The Greco-Germanic Family Cycles: Introduction

The Gods Remain book cover

Stone mace – Corded Ware culture
illustration by Autumn Whitehurst

by Thomas Sefton

Significant proportions of both ancient Greek literature and ancient Scandinavian literature are in the same, very exactly defined, Family Cycle form. The Family Cycle form is identical both in Greece and in Northern Europe, and the most important elements of the specific stories can be found in both places. We find that this common literature is about Gods that is, Universal Principles— whereas much ancient literature is not.The literature in the Family Cycle form is not about people, it is about Universal Principles interacting with one another. There is a God— that is to say, a Principle— common to both places, permeating everything, and this God is the oldest God of which we have any knowledge.

These Family Cycles are very different from any other kind of story that we are familiar with, they have no climaxes and Good does not triumph. The principal characters of the cycles always make a choice, and they always choose the Deity that the Cycle is about, and they do so regardless of any consideration of Good or Evil. The stories recognize that any kind of Good and Evil that exists apart from humanity is inhuman and insane.

The stories come from the time of the Corded Ware and the Bell Beaker cultures. The Corded Ware culture arose from the Funnel Beaker culture, which never truly became Neolithic, never completely stopped being Mesolithic. The Corded Ware returned to much of the existential simplicity of the hunter–gatherers, while retaining a more modern technology. The cultural ideas of the Bell Beaker culture which followed the Corded Ware had more than one source and were far from homogeneous. The Bell Beaker ideas embraced the Western Megalithic cultures, which had never been completely Neolithic anyway, and they also assimilated much of the older Corded Ware culture of Central Europe. The Family Cycle form, and major elements of the stories in this form, came from the Corded Ware and Bell Beaker cultures, and apparently not from the contemporary Steppe Indo-European cultures of South–Eastern Europe. Furthermore, there is reason to believe that the Family Cycle form and some of the elements of that form came from the point when the Corded Ware people of Central Europe evolved into the Bell Beaker culture.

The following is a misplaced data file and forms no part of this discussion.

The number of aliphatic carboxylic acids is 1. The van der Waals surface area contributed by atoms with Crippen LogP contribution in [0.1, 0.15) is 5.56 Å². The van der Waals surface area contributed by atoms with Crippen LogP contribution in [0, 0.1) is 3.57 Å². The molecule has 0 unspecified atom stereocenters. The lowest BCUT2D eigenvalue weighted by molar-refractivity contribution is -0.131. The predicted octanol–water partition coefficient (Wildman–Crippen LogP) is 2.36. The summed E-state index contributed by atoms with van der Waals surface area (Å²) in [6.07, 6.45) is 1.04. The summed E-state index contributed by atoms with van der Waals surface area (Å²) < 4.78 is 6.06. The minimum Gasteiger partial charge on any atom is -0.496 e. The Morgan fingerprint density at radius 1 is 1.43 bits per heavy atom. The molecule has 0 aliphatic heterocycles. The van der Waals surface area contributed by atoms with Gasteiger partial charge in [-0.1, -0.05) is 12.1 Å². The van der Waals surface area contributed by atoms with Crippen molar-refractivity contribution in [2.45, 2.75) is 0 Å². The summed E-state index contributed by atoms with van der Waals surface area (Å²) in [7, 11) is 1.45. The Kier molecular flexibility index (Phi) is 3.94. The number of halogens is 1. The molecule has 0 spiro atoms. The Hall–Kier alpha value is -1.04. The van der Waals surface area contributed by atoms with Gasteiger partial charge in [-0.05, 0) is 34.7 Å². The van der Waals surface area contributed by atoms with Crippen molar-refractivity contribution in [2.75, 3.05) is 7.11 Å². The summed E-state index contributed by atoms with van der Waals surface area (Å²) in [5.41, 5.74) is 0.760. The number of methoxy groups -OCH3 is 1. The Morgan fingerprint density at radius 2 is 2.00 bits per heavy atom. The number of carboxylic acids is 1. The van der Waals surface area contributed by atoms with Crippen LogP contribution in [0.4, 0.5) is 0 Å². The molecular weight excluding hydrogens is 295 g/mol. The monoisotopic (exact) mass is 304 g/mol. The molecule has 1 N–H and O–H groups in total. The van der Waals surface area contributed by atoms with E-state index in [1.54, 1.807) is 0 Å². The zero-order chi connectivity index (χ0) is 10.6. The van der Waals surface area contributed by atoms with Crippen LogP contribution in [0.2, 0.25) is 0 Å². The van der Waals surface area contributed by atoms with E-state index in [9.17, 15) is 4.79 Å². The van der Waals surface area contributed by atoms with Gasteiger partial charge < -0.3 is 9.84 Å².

Connecting the Family Cycle stories to the Corded Ware and Bell Beaker cultures transforms these cultures from blank places on the map, to living people whom we can hear and understand and who constitute a distinct phase of European history. We can also see that these cultures from after the Neolithic but from before the Bronze Age, these cultures from this period are the source of our liberal and humanistic traditions.